(Justice and Reconciliation Project has a lot more information, analysis, pictures, commentary, etc. etc. on their website. Thanks for the photo guys! Oh, and you can see the T-shirt I mentioned in the background).

Monday, November 07, 2011

Preventing Orphans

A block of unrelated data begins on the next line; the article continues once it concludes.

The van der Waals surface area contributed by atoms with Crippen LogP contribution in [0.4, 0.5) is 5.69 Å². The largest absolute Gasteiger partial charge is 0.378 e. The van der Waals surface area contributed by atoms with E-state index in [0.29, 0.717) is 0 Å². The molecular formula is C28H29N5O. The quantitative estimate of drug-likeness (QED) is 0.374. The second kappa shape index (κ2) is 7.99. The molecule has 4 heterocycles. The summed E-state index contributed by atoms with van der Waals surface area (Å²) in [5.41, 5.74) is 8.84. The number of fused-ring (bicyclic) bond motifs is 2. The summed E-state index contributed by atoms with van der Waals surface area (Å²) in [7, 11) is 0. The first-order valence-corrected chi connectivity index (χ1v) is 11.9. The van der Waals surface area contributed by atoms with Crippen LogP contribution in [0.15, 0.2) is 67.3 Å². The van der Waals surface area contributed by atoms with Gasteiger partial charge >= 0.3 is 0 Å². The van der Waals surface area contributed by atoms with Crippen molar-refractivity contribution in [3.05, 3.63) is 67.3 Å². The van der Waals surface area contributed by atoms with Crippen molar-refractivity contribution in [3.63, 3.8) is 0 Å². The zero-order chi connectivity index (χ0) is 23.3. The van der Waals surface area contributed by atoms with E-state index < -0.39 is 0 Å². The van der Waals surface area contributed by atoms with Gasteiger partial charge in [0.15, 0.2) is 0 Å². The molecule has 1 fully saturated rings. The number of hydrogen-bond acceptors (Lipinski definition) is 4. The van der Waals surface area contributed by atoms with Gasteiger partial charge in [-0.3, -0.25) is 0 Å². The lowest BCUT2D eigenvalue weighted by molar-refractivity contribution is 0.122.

I stumbled onto this blog A couple of weeks ago and meant to post it yesterday, since it was "Orphan Sunday." Better late than never. I was happy to read it, because I've encountered a number of people over the years in Uganda who come here with good intentions, great love for children, and a lot of compassion and US dollars. They want to start orphanages, just like these folks did in Haiti. Unfortunately, many of them don't ask the very sensible questions that the couple in Haiti did before they start constructing buildings and filling beds. This couple thought hard, and ultimately their questions led them to try to prevent orphans instead: